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home : most recent : statewide implications August 18, 2017


7/20/2017 6:42:00 PM
Indiana women making strides in farming despite persistent prejudices
Susan Creech owns and operates Blue Yonder Organic Farm in North Salem. After the death of her husband in 2011, Creech turned to farming,  something she believes other women are capable of doing. CNHI News Indiana photo by Katie Stancombe
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Susan Creech owns and operates Blue Yonder Organic Farm in North Salem. After the death of her husband in 2011, Creech turned to farming,  something she believes other women are capable of doing. CNHI News Indiana photo by Katie Stancombe

Katie Stancombe, News and Tribune CNHI News Indiana

When Air Force veteran Sara Creech lost her husband to colon cancer in 2011, she didn’t know what to do.

“I was totally paralyzed at that point,” Creech said. “It was kind of like, 'I have no idea what I’m going to do with my life. I don’t know how to move forward.'”

The couple had dreamed of moving to the country, starting a farm and living the simple life. After he died, that dream spurred Creech forward. 

She bought land in Hendricks County and immediately set to work.

“I absolutely love it,” she said, her eyes sparkling. “It’s something that makes me really excited.”

Creech's story illustrates a trend in the agriculture industry. In Indiana, women make up 28 percent of all farmers. Nationwide, the number of farms operated solely by women has nearly tripled in the past 30 years.

The U.S.  Department of Agriculture defines “women-operated farms” as those where a woman makes the decisions and is responsible for most of the tasks.

Creech's Blue Yonder Organic Farm has dipped into many facets of agriculture: pasteurized poultry, lamb, eggs and a variety of produce and fruit trees. More recently, Blue Yonder has added honey, maple syrup and mushrooms.

“It’s really an honor, but it gets discouraging sometimes because it’s a ton of work,” Creech said. “Being a woman is an extra difficulty on top of that.”

She remembers being treated like a child when she bought her first tractor.

“It was like they were patting me on the head, saying, ‘We’ll get you a little tractor for your little garden,’” she said. “Every time I told them what I wanted, they would say, ‘Oh, you don’t need something that big, you don’t need commercial.’”

It’s taken years for the men in her community to take her seriously, Creech said. But now they see what she's doing.

Breaking tradition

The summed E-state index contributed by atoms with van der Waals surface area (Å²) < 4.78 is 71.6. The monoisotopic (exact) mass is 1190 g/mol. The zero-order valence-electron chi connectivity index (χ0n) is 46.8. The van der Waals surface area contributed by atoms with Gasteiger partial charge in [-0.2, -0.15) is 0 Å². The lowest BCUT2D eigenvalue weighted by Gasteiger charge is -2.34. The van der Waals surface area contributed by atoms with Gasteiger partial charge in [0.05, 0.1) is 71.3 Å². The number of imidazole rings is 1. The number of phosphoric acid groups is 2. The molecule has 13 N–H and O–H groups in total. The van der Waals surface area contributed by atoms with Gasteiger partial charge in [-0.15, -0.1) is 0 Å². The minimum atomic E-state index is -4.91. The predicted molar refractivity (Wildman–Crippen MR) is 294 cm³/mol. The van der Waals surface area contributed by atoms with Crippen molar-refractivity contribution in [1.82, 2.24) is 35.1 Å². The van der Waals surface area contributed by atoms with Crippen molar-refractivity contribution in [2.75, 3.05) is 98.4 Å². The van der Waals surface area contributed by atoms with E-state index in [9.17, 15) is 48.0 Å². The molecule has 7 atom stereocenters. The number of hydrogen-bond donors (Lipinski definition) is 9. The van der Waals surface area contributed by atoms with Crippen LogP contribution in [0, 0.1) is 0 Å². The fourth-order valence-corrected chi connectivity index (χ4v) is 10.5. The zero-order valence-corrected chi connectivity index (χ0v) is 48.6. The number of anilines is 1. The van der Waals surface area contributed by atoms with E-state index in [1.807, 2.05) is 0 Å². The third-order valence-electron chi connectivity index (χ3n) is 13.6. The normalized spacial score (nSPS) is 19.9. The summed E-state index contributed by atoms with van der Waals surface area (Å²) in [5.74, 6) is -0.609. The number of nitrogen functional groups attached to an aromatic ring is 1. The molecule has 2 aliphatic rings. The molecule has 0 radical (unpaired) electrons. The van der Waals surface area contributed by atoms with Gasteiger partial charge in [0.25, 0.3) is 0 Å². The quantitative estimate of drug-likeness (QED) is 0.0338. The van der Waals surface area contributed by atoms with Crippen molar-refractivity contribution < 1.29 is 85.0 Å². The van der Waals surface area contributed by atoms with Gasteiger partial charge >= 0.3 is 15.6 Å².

Most of women's gains in agriculture have come in the past two decades, said Marcos Fernandez, associate dean and director of academic programs at Purdue.

“It’s a field that maybe 20 years ago was seen as traditional,” Fernandez said. “But we saw a shift about five years ago where the women started outnumbering the men.”

Last year, 62 percent of the Purdue School of Agriculture’s students were women.

“You’re seeing a number of them feeling like they want to make a difference,” Fernandez said. “It’s fantastic.”

Maria Mauer of Greensburg is making that difference. With no previous experience in agriculture, the 46-year-old has managed a large-scale pig farm for the past 13 years. 

“In 2016 I was a finalist for America’s pig farmer of the year. That was a big deal because I was the only woman finalist,” Mauer said. “It’s hard for us to get to that level. It’s still very much a man’s world, but there’s more and more of us that are taking on these roles and showing more of a leadership position.”

Mauer hopes she can be a role model to her three daughters and son. She wants them to see that women can do everything men can do.

“If women see other women in leadership roles it gives them confidence,” she said. “It’s definitely a challenge to be a woman in this field – but in a good way. We just have to keep chipping away at the block.”

Creech said women need to recognize their potential.

“You see all the farmers and all the guys driving their trucks and think, where are the women around here? You never see them,” she explained. “It’s kind of this unspoken thing where the women have their gardens in the back of the house and take care of the kids, and the men do the farming.”

As a female leader in a male-dominated industry, Creech wants to encourage agricultural women to step out of the shadows.

“Yeah, people are going to look at you if you’re the first woman in your area doing something different. They’re going to be watching you and talking about you,” she said. “Each one of us has something to bring to the table. But if you don’t say it out loud and you don’t act on it, then nothing is going to change.”

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